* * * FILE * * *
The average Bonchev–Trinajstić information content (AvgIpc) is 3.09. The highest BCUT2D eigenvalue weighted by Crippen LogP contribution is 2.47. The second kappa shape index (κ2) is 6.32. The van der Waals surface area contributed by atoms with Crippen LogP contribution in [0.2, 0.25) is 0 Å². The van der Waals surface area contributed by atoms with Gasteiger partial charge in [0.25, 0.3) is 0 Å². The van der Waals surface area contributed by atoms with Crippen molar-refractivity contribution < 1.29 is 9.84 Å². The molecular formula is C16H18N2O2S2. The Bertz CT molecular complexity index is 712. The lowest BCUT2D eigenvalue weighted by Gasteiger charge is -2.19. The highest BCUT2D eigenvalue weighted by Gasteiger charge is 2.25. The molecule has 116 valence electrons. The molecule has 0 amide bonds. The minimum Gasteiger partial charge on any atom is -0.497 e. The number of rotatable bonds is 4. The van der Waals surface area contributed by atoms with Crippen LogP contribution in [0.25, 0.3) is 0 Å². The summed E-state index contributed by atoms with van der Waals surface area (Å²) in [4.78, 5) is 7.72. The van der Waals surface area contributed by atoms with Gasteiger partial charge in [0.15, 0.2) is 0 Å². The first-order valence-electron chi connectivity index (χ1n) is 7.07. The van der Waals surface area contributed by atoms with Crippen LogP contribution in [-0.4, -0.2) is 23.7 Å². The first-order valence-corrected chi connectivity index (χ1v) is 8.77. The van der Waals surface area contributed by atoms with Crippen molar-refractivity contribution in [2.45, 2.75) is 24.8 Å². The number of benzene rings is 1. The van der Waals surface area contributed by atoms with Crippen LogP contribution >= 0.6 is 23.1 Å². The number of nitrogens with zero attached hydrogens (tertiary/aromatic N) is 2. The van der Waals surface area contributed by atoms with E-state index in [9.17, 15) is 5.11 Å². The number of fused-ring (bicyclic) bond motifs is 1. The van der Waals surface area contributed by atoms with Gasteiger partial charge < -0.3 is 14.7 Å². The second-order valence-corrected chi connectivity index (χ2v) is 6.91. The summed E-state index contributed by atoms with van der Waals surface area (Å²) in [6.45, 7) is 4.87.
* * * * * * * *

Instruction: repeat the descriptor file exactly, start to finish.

The average Bonchev–Trinajstić information content (AvgIpc) is 3.09. The highest BCUT2D eigenvalue weighted by Crippen LogP contribution is 2.47. The second kappa shape index (κ2) is 6.32. The van der Waals surface area contributed by atoms with Crippen LogP contribution in [0.2, 0.25) is 0 Å². The van der Waals surface area contributed by atoms with Gasteiger partial charge in [0.25, 0.3) is 0 Å². The van der Waals surface area contributed by atoms with Crippen molar-refractivity contribution < 1.29 is 9.84 Å². The molecular formula is C16H18N2O2S2. The Bertz CT molecular complexity index is 712. The lowest BCUT2D eigenvalue weighted by Gasteiger charge is -2.19. The highest BCUT2D eigenvalue weighted by Gasteiger charge is 2.25. The molecule has 116 valence electrons. The molecule has 0 amide bonds. The minimum Gasteiger partial charge on any atom is -0.497 e. The number of rotatable bonds is 4. The van der Waals surface area contributed by atoms with Crippen LogP contribution in [0.25, 0.3) is 0 Å². The summed E-state index contributed by atoms with van der Waals surface area (Å²) in [4.78, 5) is 7.72. The van der Waals surface area contributed by atoms with Gasteiger partial charge in [0.15, 0.2) is 0 Å². The first-order valence-electron chi connectivity index (χ1n) is 7.07. The van der Waals surface area contributed by atoms with Crippen LogP contribution in [-0.4, -0.2) is 23.7 Å². The first-order valence-corrected chi connectivity index (χ1v) is 8.77. The van der Waals surface area contributed by atoms with Crippen molar-refractivity contribution in [2.45, 2.75) is 24.8 Å². The number of benzene rings is 1. The van der Waals surface area contributed by atoms with Crippen LogP contribution >= 0.6 is 23.1 Å². The number of nitrogens with zero attached hydrogens (tertiary/aromatic N) is 2. The van der Waals surface area contributed by atoms with E-state index in [9.17, 15) is 5.11 Å². The number of fused-ring (bicyclic) bond motifs is 1. The van der Waals surface area contributed by atoms with Gasteiger partial charge < -0.3 is 14.7 Å². The second-order valence-corrected chi connectivity index (χ2v) is 6.91. The summed E-state index contributed by atoms with van der Waals surface area (Å²) in [6.45, 7) is 4.87.